We readily admit the crossbreed of those who gathered in pockets of apartheid definitions hardly seven years after the official rise to political power of the Apartheid State.
Thus whosoever gathered on this occasion in 1955 did so in various formations of description representing groups of interest yet identifiable in the undeniable apartheid denotations for their identity such as ‘Coloured’ Congress, Indian Congress etc. One commentator in giving meaning to those who gathered described them as ” they were all fragmented small groups fearing extinction”.
If we therefore today celebrate this momentous occasion we must ask what it was pointing at in future of a Democratic State. We must ask what the Freedom Charter says for political identity articulation as an experiential reality. Equally we must engage how its identity articulations holds implications for identity reconstruction and articulation in this epoch.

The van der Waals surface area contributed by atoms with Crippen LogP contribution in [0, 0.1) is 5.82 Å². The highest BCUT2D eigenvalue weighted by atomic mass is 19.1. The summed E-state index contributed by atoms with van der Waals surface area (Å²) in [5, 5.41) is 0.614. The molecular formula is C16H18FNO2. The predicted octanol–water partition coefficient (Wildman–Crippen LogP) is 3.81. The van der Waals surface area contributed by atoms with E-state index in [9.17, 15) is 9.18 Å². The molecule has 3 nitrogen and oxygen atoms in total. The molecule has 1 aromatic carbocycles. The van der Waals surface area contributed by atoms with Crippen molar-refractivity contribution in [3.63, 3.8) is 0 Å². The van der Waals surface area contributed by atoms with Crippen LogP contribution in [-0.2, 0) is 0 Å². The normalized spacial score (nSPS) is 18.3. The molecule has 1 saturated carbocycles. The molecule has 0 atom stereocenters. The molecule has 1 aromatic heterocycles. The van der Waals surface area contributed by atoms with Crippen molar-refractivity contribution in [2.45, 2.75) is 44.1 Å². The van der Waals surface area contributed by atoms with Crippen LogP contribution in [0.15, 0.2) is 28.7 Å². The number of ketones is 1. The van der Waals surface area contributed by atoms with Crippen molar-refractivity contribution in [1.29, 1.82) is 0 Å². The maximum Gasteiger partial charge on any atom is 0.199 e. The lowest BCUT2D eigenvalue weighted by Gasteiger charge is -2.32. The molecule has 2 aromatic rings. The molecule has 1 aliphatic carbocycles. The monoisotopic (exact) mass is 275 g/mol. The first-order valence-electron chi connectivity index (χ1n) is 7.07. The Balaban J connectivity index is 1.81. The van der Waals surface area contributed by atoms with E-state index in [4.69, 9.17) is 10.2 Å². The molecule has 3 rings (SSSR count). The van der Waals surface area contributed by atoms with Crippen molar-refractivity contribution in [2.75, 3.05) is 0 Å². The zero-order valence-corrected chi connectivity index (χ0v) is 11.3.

Important to not is whilst those who gathered in that context along clearly constructed racial classification and colour coded denotations for their human agency, when the Freedom Charter was pronounced it reconfigured their political identities in definitive rejection of how apartheid marked them, by identifying them as THE PEOPLE.
Thus the Freedom Charter consciously and revolutionary identified its client and that client is unequivocally THE PEOPLE.
You would from having read earlier articles I have penned which are contained in my evolving work, ” Contemporary Conversations on Political Identity – Quest for Non Racial Identity” heard me belabour the point about the need of the democratic State to identify its client. In fact I am on record for contending the 1994 Democratic State is yet to identify its client.that the 1910 Segregation State identified its client with a resultant effect of a 1913 Native Land Act. So equally the 1948 Apartheid State did the same until Act 30 of 1950 defined people as Coloured.